A volunteer checks the temperature of a visitor at the entrance to Sittwe General Hospital in Rakhine State on August 24. (Hkun Lat | Frontier)
A volunteer checks the temperature of a visitor at the entrance to Sittwe General Hospital in Rakhine State on August 24. (Hkun Lat | Frontier)

‘The second wave has started’: COVID-19 cases skyrocket in Rakhine

Health authorities have issued stay at home orders for all of Rakhine State as they struggle to control a COVID-19 outbreak that has grown from 80 to 179 confirmed cases in barely 24 hours.

By AUNG PHAY KYI SOE and KAUNG HSET NAING

Ten days ago, Myanmar seemed to have COVID-19 under control. Just a handful of local transmission cases had been confirmed in the past three months. 

The Ministry of Health and Sports has now reported more than 100 new cases within 24 hours, including 99 in Rakhine State, and has issued stay at home orders for the state’s approximately 2.5 million residents in an effort to control the spread of the virus.

The number of confirmed infections in Rakhine since August 16 has surged to 179, as of 9pm on August 26, and those infected include frontline health workers and the elderly. Many have no history of international travel or known contact with COVID-19 patients, and there are concerns that the state’s limited health facilities could soon be overwhelmed.

Early last week, masks were a rare sight in Sittwe, the epicentre of the outbreak, and markets and schools were still open. Rising case numbers though have left many people in Rakhine on edge, and Sittwe residents told Frontier they are living in fear of the disease.

“People are getting scared because the number of cases in the city keeps increasing every day,” U Khin Pe, a 61-year-old resident from Sittwe’s Myo Tha Gyi Ward, told Frontier on August 26. “They just go outside in the morning, before 9am, to shop. There are very few people outside by noon … Every single person is worried this second wave of COVID-19 will be serious.”

In addition to the stay at home orders, the authorities are cracking down on people who leave their homes without masks on. The state’s borders have also been closed, although a handful of flights are running between Sittwe and Yangon. Nevertheless, four cases linked to the outbreak in Rakhine have been confirmed in Yangon and another one in Mawlamyine, the Mon State capital.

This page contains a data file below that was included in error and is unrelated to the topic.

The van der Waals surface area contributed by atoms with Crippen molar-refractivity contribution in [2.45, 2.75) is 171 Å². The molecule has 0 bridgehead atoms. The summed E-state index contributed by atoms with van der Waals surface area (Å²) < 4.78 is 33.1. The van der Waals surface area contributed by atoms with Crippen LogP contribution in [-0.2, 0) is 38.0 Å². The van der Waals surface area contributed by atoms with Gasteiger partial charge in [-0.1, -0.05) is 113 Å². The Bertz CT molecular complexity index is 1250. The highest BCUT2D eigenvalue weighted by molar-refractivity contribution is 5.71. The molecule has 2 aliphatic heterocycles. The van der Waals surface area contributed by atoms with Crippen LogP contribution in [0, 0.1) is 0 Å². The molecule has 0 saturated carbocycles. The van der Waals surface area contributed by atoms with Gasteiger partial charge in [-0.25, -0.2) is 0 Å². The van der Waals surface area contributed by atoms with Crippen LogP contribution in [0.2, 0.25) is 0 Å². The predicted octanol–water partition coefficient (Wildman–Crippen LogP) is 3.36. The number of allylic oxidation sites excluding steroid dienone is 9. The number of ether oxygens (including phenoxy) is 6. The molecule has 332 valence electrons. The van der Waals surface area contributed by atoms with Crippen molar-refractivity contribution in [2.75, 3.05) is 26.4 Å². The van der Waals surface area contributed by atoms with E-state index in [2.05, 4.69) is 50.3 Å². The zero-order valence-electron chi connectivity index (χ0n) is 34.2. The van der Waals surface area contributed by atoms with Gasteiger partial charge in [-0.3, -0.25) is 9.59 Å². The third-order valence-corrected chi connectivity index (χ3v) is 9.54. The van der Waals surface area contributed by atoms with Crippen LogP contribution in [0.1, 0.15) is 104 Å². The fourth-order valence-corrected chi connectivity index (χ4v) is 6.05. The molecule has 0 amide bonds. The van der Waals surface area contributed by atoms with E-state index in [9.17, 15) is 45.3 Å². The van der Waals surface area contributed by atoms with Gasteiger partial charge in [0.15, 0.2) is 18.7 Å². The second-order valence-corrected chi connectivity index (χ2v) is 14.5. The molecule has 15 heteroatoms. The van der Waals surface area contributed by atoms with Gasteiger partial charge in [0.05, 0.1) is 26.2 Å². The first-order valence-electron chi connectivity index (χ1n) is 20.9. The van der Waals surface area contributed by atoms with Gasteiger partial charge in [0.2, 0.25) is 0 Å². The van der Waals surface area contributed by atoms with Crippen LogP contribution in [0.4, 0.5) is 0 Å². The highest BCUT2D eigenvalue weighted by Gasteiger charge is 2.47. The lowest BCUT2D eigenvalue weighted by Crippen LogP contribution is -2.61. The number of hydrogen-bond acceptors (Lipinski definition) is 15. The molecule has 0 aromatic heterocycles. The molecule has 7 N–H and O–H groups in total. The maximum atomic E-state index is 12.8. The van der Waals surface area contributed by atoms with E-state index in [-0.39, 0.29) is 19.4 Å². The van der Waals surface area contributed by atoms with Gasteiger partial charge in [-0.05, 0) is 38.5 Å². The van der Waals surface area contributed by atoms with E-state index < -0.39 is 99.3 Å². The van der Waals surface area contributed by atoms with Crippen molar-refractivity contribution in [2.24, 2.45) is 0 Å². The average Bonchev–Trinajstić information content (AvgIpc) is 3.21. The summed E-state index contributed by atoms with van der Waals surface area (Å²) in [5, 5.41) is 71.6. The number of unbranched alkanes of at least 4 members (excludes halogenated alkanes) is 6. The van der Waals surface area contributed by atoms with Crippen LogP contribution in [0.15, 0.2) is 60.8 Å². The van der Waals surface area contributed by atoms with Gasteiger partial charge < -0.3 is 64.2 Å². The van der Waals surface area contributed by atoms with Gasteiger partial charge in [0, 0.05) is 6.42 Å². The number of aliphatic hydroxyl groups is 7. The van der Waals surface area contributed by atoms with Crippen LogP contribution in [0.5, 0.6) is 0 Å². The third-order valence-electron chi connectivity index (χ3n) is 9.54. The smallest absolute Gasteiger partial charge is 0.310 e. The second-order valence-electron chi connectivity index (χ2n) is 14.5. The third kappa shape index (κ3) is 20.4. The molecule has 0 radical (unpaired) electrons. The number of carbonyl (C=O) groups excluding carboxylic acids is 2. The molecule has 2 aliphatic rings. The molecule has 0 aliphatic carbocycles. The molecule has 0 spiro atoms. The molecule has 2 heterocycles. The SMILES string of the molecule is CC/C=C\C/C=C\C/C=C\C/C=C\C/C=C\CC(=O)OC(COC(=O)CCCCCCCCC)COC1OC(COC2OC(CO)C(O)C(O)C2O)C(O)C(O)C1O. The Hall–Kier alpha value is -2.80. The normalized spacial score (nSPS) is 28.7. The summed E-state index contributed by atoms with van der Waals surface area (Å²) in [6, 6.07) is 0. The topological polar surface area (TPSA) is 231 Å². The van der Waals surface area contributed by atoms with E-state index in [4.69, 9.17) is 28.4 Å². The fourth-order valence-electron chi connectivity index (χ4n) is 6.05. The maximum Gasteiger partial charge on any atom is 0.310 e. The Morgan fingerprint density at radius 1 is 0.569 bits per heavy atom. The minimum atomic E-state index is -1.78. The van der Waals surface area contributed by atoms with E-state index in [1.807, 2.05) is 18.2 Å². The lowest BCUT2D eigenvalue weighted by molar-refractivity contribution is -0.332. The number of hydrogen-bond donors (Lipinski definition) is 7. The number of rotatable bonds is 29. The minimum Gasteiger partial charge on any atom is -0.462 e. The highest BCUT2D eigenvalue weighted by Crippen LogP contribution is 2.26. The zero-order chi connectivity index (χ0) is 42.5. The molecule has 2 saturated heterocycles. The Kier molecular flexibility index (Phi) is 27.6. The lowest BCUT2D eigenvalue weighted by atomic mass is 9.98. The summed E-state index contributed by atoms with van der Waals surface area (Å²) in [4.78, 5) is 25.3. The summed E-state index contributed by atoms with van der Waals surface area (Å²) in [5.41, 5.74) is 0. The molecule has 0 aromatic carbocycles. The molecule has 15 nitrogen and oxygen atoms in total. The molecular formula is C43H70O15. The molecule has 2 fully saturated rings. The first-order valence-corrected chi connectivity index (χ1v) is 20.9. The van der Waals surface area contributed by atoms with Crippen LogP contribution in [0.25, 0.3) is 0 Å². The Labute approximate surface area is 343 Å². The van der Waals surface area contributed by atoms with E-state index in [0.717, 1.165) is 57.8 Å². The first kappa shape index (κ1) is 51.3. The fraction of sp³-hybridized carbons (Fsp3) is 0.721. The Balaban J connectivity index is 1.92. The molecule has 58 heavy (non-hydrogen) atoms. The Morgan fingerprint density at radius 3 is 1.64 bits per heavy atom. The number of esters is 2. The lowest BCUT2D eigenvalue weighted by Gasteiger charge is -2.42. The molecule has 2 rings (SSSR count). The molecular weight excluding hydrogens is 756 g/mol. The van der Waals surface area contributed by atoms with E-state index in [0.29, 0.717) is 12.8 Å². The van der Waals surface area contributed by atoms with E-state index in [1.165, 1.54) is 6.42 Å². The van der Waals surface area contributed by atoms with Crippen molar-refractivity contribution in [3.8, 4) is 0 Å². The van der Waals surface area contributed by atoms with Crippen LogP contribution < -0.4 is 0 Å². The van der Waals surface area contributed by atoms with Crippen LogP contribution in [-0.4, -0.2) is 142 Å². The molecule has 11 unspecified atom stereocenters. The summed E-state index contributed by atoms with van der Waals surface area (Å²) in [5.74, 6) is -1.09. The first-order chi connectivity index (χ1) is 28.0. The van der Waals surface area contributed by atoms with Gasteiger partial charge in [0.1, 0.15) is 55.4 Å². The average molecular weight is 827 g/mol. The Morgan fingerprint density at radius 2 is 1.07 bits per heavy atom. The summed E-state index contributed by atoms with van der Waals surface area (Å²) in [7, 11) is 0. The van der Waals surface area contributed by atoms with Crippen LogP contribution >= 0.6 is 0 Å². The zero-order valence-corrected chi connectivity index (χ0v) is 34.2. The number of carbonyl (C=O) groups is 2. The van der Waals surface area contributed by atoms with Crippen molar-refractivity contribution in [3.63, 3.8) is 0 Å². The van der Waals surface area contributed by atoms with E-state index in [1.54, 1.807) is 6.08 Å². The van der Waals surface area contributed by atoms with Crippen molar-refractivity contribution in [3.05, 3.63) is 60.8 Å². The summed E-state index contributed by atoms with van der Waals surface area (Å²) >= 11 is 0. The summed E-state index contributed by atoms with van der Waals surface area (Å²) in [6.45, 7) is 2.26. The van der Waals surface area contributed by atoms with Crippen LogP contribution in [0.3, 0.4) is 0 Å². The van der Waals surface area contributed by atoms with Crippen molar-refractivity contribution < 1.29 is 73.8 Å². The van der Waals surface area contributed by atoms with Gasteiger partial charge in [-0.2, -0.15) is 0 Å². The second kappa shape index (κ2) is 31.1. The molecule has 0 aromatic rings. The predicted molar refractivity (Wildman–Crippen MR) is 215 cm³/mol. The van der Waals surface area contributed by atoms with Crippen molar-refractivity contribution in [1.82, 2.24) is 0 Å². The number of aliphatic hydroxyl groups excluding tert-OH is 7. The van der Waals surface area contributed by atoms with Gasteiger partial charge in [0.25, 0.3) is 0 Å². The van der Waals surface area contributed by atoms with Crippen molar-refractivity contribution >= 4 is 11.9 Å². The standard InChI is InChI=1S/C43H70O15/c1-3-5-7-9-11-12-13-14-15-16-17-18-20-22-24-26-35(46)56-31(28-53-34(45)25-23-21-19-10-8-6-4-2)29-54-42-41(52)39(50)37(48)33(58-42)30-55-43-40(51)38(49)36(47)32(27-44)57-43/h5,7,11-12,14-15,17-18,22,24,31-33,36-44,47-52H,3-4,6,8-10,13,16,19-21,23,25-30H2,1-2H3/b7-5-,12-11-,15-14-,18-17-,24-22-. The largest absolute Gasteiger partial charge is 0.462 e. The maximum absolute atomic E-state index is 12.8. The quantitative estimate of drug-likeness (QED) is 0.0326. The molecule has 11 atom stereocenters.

“There were no local transmissions in Rakhine State for more than 28 days beginning in July,” Ministry of Health and Sports spokesperson U Than Naing Soe told Frontier. “Now we are seeing the reemergence of COVID-19 infections in Rakhine at a very rapid rate. We can say that the second wave has started in Myanmar.”

In a televised statement on August 24, State Counsellor Daw Aung San Suu Kyi, who chairs the National-Level Central Committee on Prevention, Control and Treatment of COVID-19, said the government had no choice but to impose restrictions on travel into and out of Rakhine State.

“Some people in Rakhine wish to leave the state. They think they will be safer outside of it. But once you’re infected, it doesn’t matter where you go. You’ll carry the infection with you,” she said. “You can receive treatment. The COVID virus is not incurable,” she added. “The earlier this virus is detected, the more effective the treatment is.”

The entrance to Sittwe General Hospital, which was treating 86 COVID-19 patients as of August 25. (Hkun Lat | Frontier)

Second wave

Before this new surge, the last COVID-19 case in Rakhine – Myanmar’s patient 339 – was a 27-year-old male from Kyauktaw Township. Diagnosed on July 16, he had no known contact with a COVID-19-confirmed patient and no international travel history, according to the health ministry.

One month later, on August 16, a 26-year-old CB Bank employee tested positive, four days after developing a fever, nasal congestion and loss of smell. Since then, the rate has more than doubled nearly every day.

Of the new cases, 87 had no known contact with other COVID-19 patients or recent history of international travel. They include healthcare workers, government and INGO staff, monks and students.

In her address on August 24, Aung San Suu Kyi said the Ministry of Health and Sports believed that local markets in Sittwe had been a major infection point.

Dr Soe Win Paing, assistant director and spokesperson of the Rakhine State Public Health Department, told Frontier that 22 healthcare workers employed by the Ministry of Health have tested positive.

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There are no known cases in camps for internally displaced people, where mass overcrowding and substandard housing make social distancing impossible.

Soe Win Paing said testing was taking place in the camps, but did not disclose the number of tests that had been conducted.

The possible spread of the virus to these camps – home to hundreds of thousands of people – has been a top concern for government and civil society leaders.

“Camp residents are more vulnerable than the general population in Sittwe because they have limited access to basic healthcare. It is not easy for them to come to the hospital,” said Dr Nay Lin Tun, a medical doctor volunteering at Sittwe General Hospital. “If COVID-19 is found in the camps, the infection rate can rise much more quickly than in the general population.”

Adding to the fears of an outbreak, several confirmed patients are INGO staffers that had visited camps in recent weeks. Relief International confirmed that three of its staffers who tested positive – patients 408, 440 and 441 – were members of a mobile health team that recently visited five Rakhine IDP camps. The organisation has suspended its activities and all of its Mrauk-U staff have been tested and quarantined at government facilities.

Another challenge for the government is lack of resources in Rakhine State, which has only basic facilities and the lowest number of health workers relative to population in the country.